Honors Program

Honors in Nursing

Date of Award

12-2012

Thesis Professor(s)

Patricia Moore

Thesis Professor Department

Nursing

Thesis Reader(s)

Audrey Greenwall, Anthony Cavender

Abstract

Despite the vast amount of research regarding type II diabetes, little is known about the relationship between fatalistic beliefs and self-efficacy in individual self-care among adult Appalachians with type II diabetes. As a result of multiple predisposing risk factors that include high rates of obesity and poverty, as well as a lack of access to preventative care services, the prevalence of diabetes is very high in this region and has become a major health issue. In addition, a history of exploitation and lack of diverse economic development has profoundly influenced the cultural beliefs of those living within the region, which has resulted in Appalachians being collectively described as fatalistic. The purpose of this study was to determine if a correlation between fatalistic beliefs and self-efficacy in self-care among adult Appalachians with type II diabetes exists. A survey was created that assessed three concept areas pertaining to both fatalism and self-efficacy in self-care: emotional distress, religious/spiritual coping, and perceived self-efficacy. The survey was administered to participants being treated for type II diabetes at a rural clinic in northeast Tennessee. Expected correlations were found when comparing both emotional distress and perceived self-efficacy with religious and spiritual coping. However, an unexpected positive correlation was found when comparing emotional distress with perceived self-efficacy. In conclusion, this study did not demonstrate the hypothesized negative correlation between fatalism and self-efficacy, and the results found are not attributable to a larger population due to the small sample size obtained.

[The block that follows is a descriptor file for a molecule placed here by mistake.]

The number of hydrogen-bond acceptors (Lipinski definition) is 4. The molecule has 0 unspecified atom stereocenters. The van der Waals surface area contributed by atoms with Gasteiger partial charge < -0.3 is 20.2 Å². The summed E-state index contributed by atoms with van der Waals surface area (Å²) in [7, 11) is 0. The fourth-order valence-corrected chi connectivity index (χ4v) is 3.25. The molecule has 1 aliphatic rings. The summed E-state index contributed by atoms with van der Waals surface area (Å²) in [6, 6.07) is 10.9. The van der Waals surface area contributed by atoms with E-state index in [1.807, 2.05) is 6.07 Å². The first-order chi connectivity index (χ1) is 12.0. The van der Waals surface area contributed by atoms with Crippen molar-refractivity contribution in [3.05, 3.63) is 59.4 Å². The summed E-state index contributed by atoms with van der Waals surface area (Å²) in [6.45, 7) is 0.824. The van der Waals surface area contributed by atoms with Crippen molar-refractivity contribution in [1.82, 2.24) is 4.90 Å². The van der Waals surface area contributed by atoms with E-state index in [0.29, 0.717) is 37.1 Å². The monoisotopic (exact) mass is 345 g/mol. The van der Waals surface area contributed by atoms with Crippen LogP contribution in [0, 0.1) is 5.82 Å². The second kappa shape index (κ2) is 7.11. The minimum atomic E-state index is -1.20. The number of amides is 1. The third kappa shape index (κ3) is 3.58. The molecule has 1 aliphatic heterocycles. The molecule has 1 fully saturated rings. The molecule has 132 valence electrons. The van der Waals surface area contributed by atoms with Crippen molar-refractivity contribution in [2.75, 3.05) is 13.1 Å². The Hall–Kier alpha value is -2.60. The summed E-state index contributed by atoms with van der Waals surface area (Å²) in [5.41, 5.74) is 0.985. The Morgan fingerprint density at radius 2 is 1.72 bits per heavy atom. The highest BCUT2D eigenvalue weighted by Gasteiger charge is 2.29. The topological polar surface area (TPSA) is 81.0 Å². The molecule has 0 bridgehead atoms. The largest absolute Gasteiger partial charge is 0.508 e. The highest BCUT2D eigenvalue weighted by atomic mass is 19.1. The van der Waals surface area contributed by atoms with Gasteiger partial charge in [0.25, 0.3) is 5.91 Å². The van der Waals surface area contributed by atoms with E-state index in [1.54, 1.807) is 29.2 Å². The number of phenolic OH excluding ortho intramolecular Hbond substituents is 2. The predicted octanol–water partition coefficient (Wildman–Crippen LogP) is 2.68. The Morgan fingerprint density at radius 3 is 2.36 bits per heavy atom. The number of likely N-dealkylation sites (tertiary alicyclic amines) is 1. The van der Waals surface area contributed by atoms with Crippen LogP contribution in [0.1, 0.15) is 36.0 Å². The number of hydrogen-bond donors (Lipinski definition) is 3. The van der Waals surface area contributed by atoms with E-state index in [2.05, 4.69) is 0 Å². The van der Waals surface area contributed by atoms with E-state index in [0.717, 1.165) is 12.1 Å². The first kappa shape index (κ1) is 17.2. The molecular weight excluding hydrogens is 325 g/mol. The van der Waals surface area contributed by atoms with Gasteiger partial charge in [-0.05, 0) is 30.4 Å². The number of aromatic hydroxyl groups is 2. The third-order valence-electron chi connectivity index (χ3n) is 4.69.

Document Type

Honors Thesis - Open Access

Copyright

Copyright by the authors.

Included in

Nursing Commons

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